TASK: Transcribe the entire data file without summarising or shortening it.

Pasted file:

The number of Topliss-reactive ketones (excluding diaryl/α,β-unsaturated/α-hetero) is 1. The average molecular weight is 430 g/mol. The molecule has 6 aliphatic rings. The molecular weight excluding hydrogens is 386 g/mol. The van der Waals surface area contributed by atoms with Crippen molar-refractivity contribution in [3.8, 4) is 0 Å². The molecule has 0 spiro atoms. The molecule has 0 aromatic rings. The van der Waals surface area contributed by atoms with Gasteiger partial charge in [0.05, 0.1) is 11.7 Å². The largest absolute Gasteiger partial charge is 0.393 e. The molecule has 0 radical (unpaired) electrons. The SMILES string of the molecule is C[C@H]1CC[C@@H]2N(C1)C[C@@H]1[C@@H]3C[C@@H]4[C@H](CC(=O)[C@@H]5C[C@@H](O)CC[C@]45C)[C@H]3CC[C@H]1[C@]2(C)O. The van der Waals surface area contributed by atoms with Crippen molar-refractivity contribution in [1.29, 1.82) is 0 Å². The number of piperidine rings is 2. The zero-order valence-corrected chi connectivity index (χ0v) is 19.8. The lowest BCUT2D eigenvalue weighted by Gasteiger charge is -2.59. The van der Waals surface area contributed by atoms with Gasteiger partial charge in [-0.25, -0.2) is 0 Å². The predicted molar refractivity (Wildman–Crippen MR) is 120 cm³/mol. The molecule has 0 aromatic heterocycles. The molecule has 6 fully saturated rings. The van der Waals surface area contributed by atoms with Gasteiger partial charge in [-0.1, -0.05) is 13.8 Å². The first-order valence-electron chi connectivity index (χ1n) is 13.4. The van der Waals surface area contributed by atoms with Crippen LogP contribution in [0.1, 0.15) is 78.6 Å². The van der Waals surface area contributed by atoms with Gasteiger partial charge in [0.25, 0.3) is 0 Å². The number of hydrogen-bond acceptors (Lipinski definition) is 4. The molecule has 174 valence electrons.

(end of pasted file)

The number of Topliss-reactive ketones (excluding diaryl/α,β-unsaturated/α-hetero) is 1. The average molecular weight is 430 g/mol. The molecule has 6 aliphatic rings. The molecular weight excluding hydrogens is 386 g/mol. The van der Waals surface area contributed by atoms with Crippen molar-refractivity contribution in [3.8, 4) is 0 Å². The molecule has 0 spiro atoms. The molecule has 0 aromatic rings. The van der Waals surface area contributed by atoms with Gasteiger partial charge in [0.05, 0.1) is 11.7 Å². The largest absolute Gasteiger partial charge is 0.393 e. The molecule has 0 radical (unpaired) electrons. The SMILES string of the molecule is C[C@H]1CC[C@@H]2N(C1)C[C@@H]1[C@@H]3C[C@@H]4[C@H](CC(=O)[C@@H]5C[C@@H](O)CC[C@]45C)[C@H]3CC[C@H]1[C@]2(C)O. The van der Waals surface area contributed by atoms with Crippen molar-refractivity contribution in [1.29, 1.82) is 0 Å². The number of piperidine rings is 2. The zero-order valence-corrected chi connectivity index (χ0v) is 19.8. The lowest BCUT2D eigenvalue weighted by Gasteiger charge is -2.59. The van der Waals surface area contributed by atoms with Gasteiger partial charge in [-0.25, -0.2) is 0 Å². The predicted molar refractivity (Wildman–Crippen MR) is 120 cm³/mol. The molecule has 0 aromatic heterocycles. The molecule has 6 fully saturated rings. The van der Waals surface area contributed by atoms with Gasteiger partial charge in [-0.1, -0.05) is 13.8 Å². The first-order valence-electron chi connectivity index (χ1n) is 13.4. The van der Waals surface area contributed by atoms with Crippen LogP contribution in [0.1, 0.15) is 78.6 Å². The van der Waals surface area contributed by atoms with Gasteiger partial charge in [0.25, 0.3) is 0 Å². The number of hydrogen-bond acceptors (Lipinski definition) is 4. The molecule has 174 valence electrons.